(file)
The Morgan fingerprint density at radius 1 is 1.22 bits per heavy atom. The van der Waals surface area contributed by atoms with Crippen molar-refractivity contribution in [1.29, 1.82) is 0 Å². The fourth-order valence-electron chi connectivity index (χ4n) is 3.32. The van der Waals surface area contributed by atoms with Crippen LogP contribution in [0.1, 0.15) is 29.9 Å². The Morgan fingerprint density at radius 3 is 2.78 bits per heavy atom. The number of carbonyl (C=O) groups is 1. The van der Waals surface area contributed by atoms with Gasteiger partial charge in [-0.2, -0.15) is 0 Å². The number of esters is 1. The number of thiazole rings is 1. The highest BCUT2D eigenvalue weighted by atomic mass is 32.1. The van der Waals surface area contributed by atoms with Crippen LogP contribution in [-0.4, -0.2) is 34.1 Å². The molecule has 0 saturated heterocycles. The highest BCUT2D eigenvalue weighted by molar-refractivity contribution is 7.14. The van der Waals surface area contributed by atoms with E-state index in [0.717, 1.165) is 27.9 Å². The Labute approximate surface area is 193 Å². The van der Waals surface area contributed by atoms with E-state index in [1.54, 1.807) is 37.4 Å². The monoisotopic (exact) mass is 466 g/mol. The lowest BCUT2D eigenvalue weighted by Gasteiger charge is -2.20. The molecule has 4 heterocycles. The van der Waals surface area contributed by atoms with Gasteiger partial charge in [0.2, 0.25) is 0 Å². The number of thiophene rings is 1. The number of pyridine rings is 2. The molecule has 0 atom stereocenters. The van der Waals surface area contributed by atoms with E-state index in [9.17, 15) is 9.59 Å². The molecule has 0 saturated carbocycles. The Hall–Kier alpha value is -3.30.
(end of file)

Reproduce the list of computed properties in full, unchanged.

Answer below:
The Morgan fingerprint density at radius 1 is 1.22 bits per heavy atom. The van der Waals surface area contributed by atoms with Crippen molar-refractivity contribution in [1.29, 1.82) is 0 Å². The fourth-order valence-electron chi connectivity index (χ4n) is 3.32. The van der Waals surface area contributed by atoms with Crippen LogP contribution in [0.1, 0.15) is 29.9 Å². The Morgan fingerprint density at radius 3 is 2.78 bits per heavy atom. The number of carbonyl (C=O) groups is 1. The van der Waals surface area contributed by atoms with Gasteiger partial charge in [-0.2, -0.15) is 0 Å². The number of esters is 1. The number of thiazole rings is 1. The highest BCUT2D eigenvalue weighted by atomic mass is 32.1. The van der Waals surface area contributed by atoms with Crippen LogP contribution in [-0.4, -0.2) is 34.1 Å². The molecule has 0 saturated heterocycles. The highest BCUT2D eigenvalue weighted by molar-refractivity contribution is 7.14. The van der Waals surface area contributed by atoms with E-state index in [0.717, 1.165) is 27.9 Å². The Labute approximate surface area is 193 Å². The van der Waals surface area contributed by atoms with E-state index in [1.54, 1.807) is 37.4 Å². The monoisotopic (exact) mass is 466 g/mol. The lowest BCUT2D eigenvalue weighted by Gasteiger charge is -2.20. The molecule has 4 heterocycles. The van der Waals surface area contributed by atoms with Gasteiger partial charge in [0.2, 0.25) is 0 Å². The number of thiophene rings is 1. The number of pyridine rings is 2. The molecule has 0 atom stereocenters. The van der Waals surface area contributed by atoms with E-state index in [9.17, 15) is 9.59 Å². The molecule has 0 saturated carbocycles. The Hall–Kier alpha value is -3.30.